Technology equals banking strategy, as product and customer strategies will be driven by technology.
What new products and client services can a bank really envision for the future without technology? We know from other sectors that the business and technology sides have converged. We believe that the implementation of ‘New Tech’ will decide how banks compete now and in the future. In the first article of a series on banking and technology we argue that technology has become the most important driver for success in banking.
All areas of banking strategy are affected by new technology. The revenue growth that comes from new products and customers is dependent on new technology, whether in improved product functionality or customer distribution mechanisms. Reducing cost by automating and standardizing the operating model primarily lies in the implementation of new technology. And to mitigate risk banks need to be able to gather, process and analyze risk data intelligently – and at scale. This also lies in the ability to harness new technology.
1. Revenue growth
2. Cost reduction
3. Risk mitigation
Business clients are increasingly utilizing digital assets and tokens to streamline transactions and enhance security. These new types of payment are also more cost-effective and therefore very popular with clients, e.g., Coinbase, Kraken and Binance. The digital asset market is projected by Fortune Business Insights, to grow to USD 12.3b by 2030 (so banks will pursue this growing and profitable market. Although there is still considerable regulatory uncertainty and ambiguity, banks’ experience with their own control and regulatory frameworks gives them a competitive edge in these products.
The new technology stack enables process automation and standardization in a radical way. Traditionally, manual process steps are largely automated in the front-to-back workflow in all processing areas. This is particularly the case for relatively easy tasks and repetitive process steps in the operations units of banks. We believe that the more basic product and customer offerings are more like to be automated. In a follow-up paper we take a closer look at the products and services side of the future bank.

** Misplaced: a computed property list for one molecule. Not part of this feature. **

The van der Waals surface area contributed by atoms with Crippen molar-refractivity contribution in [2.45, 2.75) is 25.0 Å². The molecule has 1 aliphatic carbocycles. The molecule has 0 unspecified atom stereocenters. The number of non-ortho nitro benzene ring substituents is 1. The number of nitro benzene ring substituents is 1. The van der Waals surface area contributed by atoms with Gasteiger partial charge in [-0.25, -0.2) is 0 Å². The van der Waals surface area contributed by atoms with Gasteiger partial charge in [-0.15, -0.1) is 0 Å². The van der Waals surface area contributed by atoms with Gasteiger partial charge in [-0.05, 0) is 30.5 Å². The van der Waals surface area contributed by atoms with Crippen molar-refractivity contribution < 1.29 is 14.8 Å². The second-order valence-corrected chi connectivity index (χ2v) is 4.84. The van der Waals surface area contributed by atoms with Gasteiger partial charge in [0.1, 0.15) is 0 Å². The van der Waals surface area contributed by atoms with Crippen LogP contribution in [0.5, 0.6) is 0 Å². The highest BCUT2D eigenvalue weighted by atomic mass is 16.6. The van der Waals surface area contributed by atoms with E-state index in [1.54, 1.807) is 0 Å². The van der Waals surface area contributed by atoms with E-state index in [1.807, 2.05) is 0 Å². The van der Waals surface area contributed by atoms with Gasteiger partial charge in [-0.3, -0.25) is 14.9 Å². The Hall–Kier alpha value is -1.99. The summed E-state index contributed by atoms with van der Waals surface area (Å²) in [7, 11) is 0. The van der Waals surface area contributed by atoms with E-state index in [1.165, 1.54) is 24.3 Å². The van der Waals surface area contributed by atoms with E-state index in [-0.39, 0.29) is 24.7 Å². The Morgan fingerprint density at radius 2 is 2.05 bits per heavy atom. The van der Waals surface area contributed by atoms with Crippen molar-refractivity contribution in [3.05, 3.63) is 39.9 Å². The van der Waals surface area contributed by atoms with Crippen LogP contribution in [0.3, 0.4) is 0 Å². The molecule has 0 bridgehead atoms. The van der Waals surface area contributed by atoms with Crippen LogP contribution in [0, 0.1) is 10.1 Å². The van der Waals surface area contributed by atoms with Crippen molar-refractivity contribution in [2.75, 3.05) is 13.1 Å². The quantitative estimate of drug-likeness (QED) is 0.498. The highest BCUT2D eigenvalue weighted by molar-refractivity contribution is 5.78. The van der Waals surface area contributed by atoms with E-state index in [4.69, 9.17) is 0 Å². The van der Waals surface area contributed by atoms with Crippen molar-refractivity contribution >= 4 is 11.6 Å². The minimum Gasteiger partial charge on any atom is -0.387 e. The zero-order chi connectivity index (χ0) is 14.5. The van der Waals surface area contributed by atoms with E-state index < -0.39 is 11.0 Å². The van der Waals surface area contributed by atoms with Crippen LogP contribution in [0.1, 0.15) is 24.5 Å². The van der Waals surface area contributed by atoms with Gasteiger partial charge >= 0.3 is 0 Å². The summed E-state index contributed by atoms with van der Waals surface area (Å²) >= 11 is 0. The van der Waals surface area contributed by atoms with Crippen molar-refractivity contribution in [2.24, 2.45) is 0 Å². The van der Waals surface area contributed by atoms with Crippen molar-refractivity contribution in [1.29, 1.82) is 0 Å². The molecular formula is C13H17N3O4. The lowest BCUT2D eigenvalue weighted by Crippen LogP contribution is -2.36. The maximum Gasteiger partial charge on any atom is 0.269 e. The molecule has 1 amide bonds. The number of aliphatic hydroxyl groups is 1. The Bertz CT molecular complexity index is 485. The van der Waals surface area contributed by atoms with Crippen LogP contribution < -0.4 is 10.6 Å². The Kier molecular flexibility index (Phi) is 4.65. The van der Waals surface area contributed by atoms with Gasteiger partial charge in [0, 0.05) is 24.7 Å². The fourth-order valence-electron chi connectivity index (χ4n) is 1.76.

We estimate that cost reductions could range from 30-90%, depending on the specific underlying banking business. In mass retail banking many client and product processes can be largely automated, enabling large-scale operational cost reduction, e.g., Nubank of Brazil whose total cost of service is under USD1 per customer. We have seen new digital banks in Asia already implementing fully automated, AI-driven client onboarding/KYC processes, which allow banks to onboard customers in a matter of seconds with minimal costs and no human interaction.
We also estimate that in the mid-term at least 50% headcount reduction is possible at large banks, especially in mass retail banking businesses, which will largely focus on digital products and distribution going forward. When some new banks from Asia are included, as much as a 90% reduction in some areas of banking would not be unrealistic. There will be a shift from relatively low productivity, back-office jobs to higher productivity front-office jobs with a focus on client advice and service, product innovation and business management analytics.
The principle of streamlining processes via automation and standardization extends into all front- and back-office banking functions. Many tasks will be automated in the new technology universe, especially in the first and second lines of business, namely, the front office and Anti-Financial Crime (AFC) compliance departments of banks. For example, the area of AFC, which oversees key activities such as KYC, AML, transaction monitoring and sanctions screening, is ripe for productivity improvement. The next serious candidates for streamlining are in the areas of finance, risk, overall compliance, product management and processing.
The advent of new technology has revolutionized risk mitigation in banking, providing faster and more accurate data, which is crucial for effective risk management. With real-time data processing capabilities, banks can now access up-to-the-minute information, allowing for more accurate risk modeling. This immediacy of data benefits all risk models, as it enables a more dynamic approach to assessing and responding to potential threats.
Moreover, the integration of advanced analytics and big data technologies has led to a more accurate assessment by banks. By better aggregating data from various sources, financial institutions can gain a holistic view of their risk exposure. This comprehensive aggregation aids in identifying correlations and patterns that would have gone unnoticed in the past.
In essence, the benefit of fast and precise data for risk management is twofold: it not only enhances the accuracy of risk models but also accelerates the bank’s ability to update its risk position. This rapid response capability is essential in today’s fast-paced financial environment. Consequently, banks that leverage these technological advancements are better equipped to protect themselves and their customers from the ever-present risks in the financial landscape.
The impact for management is profound and far-reaching.
Any bank that is unable to participate in this new technology future will find itself at a competitive disadvantage and will fall behind its competitors.
In the next article we will explore the underlying new technology stack and the possibilities that AI offers.